There’s a definite chill in the air this morning as Addie and I step outside for our morning walk.
I’m in an oversized sweater with a scarf around my neck.
The sun’s about to come up and I think about being on the CA beach a week ago doing sunrise meditations. I miss for a moment the sound of the pounding surf, the spray of saltwater on my face and the gentle breezes. But the lightening sky with it’s orange and pink glow bring my attention back to the moment and the unfolding of the day.
There’s great beauty here in Central Ohio during this time of year.
The maples are glorious in their yellows and oranges. They practically glow in the early morning light. Addie stopped to sniff the pile of leaves when I notice I can see my breath!
This is the first time I remember seeing it this fall and it brings such a rush of anticipation. To me it’s a clear indication that summer’s over and fall is all around us. There is no returning to long hours of daylight and warm evenings on my patio. I feel so connected to nature and sense that my anticipation is deeply instinctive and I think about how my ancestors must have felt so pressed to get ready for the upcoming winter. Theirs was a do or die proposition. Mine is a desire to make springtime easier by cleaning up the gardens now.
I think about the vapors that are now visible…the meeting of my hot breath and the chilly autumn air. The steam I create swirls briefly and then disappears almost instantly. Have you ever considered your breath? What your body does all the time without you even having to think about it?
The focus of breath is the easiest gateway into mindfulness or meditation.
Sitting quietly and simply focusing on the gentle inhale and exhale of your lungs is a way to quiet your mind and direct your attention to something that is always with you.
Follow your breath in through your nose, down your throat and into your expanding lungs. Feel your diaphragm expand and contract as it draws the air into your lungs and expels it out. Isn’t the human body so remarkable? Doing this for just a minute is hugely beneficial over time.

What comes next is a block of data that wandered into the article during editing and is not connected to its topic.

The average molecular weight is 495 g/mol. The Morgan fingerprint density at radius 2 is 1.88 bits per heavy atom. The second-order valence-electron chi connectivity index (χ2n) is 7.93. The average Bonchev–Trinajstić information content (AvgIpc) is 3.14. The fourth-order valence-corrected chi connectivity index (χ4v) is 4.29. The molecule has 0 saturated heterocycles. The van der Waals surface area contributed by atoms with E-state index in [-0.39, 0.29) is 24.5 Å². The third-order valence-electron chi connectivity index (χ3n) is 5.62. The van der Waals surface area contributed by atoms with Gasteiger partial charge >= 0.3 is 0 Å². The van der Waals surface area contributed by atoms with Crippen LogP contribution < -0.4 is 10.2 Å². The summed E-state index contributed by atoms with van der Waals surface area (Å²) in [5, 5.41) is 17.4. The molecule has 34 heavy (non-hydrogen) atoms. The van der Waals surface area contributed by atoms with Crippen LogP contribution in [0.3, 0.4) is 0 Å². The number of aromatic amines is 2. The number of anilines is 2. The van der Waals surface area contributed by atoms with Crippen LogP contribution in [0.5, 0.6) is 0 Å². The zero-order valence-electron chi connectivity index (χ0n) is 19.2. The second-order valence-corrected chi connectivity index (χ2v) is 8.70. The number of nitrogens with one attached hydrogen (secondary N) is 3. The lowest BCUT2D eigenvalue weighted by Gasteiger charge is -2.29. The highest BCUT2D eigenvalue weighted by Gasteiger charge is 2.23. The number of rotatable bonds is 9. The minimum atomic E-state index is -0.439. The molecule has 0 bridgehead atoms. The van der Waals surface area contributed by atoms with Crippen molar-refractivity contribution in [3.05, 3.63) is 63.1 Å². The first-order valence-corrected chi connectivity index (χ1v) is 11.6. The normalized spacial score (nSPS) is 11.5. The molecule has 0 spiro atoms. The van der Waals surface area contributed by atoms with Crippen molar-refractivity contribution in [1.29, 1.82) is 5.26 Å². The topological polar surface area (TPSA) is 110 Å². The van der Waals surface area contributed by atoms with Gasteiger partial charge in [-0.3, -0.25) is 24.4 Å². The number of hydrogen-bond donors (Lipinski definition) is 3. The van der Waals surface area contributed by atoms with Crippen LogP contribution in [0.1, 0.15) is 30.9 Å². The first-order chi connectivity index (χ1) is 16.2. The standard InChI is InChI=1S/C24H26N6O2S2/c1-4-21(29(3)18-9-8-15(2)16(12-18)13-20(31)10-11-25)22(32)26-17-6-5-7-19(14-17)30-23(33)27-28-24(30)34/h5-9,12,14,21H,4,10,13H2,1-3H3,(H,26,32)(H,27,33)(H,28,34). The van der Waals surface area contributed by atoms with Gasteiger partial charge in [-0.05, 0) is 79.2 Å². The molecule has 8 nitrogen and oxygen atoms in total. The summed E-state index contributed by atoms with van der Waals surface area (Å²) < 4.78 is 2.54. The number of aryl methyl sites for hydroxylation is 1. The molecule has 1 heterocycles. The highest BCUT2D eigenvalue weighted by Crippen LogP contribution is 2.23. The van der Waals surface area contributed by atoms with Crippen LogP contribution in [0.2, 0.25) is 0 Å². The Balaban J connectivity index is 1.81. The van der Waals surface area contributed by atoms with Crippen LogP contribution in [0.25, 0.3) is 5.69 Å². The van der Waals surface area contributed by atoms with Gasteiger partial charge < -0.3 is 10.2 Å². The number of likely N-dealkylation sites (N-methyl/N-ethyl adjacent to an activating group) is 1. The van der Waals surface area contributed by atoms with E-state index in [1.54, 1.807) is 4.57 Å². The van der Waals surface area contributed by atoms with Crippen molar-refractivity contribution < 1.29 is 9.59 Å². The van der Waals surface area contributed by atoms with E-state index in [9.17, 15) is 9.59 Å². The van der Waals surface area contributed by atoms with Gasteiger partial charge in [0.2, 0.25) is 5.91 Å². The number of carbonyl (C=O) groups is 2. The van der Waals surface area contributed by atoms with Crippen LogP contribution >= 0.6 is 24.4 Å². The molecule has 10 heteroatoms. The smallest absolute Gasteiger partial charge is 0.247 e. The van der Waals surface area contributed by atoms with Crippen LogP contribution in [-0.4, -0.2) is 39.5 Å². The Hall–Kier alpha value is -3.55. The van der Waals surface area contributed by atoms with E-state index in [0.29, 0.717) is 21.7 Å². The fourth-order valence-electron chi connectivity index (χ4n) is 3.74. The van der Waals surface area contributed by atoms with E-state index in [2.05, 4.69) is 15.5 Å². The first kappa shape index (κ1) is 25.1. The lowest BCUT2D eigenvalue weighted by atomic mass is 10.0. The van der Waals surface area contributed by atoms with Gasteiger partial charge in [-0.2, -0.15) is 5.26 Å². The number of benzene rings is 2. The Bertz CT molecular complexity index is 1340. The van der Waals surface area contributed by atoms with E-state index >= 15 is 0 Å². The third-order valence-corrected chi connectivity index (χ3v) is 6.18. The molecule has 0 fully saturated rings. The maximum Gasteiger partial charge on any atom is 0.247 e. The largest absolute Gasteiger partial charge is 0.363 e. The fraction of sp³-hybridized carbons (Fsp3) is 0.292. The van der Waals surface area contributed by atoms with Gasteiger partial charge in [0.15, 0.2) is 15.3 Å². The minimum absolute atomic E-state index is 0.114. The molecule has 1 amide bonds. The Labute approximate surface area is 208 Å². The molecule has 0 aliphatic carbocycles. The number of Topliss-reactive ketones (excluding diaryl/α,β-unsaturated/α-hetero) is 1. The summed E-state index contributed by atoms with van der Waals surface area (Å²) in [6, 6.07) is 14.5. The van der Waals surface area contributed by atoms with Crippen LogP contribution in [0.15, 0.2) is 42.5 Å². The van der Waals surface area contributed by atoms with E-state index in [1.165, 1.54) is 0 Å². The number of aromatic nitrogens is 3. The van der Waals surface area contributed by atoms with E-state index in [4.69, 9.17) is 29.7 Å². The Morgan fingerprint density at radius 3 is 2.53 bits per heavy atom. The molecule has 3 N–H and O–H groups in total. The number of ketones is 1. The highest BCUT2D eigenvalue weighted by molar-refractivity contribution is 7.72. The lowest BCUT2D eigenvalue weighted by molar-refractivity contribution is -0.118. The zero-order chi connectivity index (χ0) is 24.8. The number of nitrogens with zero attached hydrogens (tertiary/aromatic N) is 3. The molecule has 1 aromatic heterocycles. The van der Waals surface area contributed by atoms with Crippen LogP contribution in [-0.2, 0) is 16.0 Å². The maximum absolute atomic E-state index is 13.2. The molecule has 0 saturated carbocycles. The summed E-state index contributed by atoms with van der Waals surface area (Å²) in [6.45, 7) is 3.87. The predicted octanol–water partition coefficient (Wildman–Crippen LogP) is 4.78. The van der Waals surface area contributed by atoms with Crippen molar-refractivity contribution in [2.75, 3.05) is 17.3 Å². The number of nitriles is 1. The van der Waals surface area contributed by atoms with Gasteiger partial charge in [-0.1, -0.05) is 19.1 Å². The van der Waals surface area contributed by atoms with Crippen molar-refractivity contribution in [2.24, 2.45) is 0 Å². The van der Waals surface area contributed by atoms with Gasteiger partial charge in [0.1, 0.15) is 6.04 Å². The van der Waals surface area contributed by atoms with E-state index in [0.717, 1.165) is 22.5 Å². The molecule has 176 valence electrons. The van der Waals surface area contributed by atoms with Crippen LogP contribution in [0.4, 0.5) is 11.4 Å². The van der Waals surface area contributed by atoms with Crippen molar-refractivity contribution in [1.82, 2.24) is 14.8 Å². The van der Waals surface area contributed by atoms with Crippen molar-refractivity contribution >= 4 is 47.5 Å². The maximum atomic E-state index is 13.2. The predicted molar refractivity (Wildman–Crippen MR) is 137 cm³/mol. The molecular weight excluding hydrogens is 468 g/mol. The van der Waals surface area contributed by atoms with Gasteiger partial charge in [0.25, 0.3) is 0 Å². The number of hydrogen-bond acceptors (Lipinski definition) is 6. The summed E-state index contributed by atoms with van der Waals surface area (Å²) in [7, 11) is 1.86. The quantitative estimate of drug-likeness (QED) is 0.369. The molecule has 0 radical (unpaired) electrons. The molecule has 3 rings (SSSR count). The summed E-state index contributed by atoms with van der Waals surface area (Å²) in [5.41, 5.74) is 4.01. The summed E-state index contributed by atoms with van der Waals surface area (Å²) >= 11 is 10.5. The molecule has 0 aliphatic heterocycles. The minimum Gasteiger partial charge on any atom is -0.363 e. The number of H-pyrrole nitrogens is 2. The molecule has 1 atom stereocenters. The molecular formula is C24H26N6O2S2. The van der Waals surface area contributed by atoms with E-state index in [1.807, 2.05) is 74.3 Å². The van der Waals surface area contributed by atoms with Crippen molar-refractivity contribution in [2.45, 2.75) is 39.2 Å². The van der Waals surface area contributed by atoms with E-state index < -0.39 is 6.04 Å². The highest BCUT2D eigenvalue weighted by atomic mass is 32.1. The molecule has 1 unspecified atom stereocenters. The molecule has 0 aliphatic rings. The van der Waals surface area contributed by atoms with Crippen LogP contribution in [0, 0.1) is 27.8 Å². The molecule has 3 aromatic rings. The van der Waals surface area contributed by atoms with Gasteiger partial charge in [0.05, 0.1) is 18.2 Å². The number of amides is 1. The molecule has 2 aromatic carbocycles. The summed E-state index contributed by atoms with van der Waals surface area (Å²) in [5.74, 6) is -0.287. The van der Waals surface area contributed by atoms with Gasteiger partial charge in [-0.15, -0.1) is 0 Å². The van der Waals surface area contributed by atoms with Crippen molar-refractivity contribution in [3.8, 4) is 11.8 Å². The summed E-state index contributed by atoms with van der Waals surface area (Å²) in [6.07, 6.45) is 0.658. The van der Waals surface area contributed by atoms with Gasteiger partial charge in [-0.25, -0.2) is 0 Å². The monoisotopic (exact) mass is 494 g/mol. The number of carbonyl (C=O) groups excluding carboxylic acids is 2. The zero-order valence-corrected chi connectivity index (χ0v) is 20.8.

Addie’s making me aware that the squirrels are awakening to continue their focused hoarding of nuts for the winter as she tugs on the leash and chases yet another one up the tree. I always ask her what she would do with a squirrel if she caught it. She acts like she doesn’t hear.
I feel the urgency to complete some yard work and outside projects prior to the winter. I think about the books I’ve read about pioneers, and others who went to live off the land as a temporary escape(or protest) from modern life. Their focus was on gathering and cutting of firewood, winterizing their shelters and stockpiling whatever food they could in preparation for the long cold months ahead.
Again my life doesn’t necessarily depend on my successful completion of my jobs, but I am keenly aware of the changing of the seasons and my anticipation of the coming winter. And just like my excitement at seeing my breath this morning, there will be other firsts coming…, first scraping of the windshield, the first snowflake of the season, first snowfall which eventually leads back to the first crocus blooming and the first smells of fresh green grass.
It’s funny how seeing my breath this morning took me on this thought journey which meandered from the wondrous human body, to mindfulness, to pioneers and my own need to prep for the winter.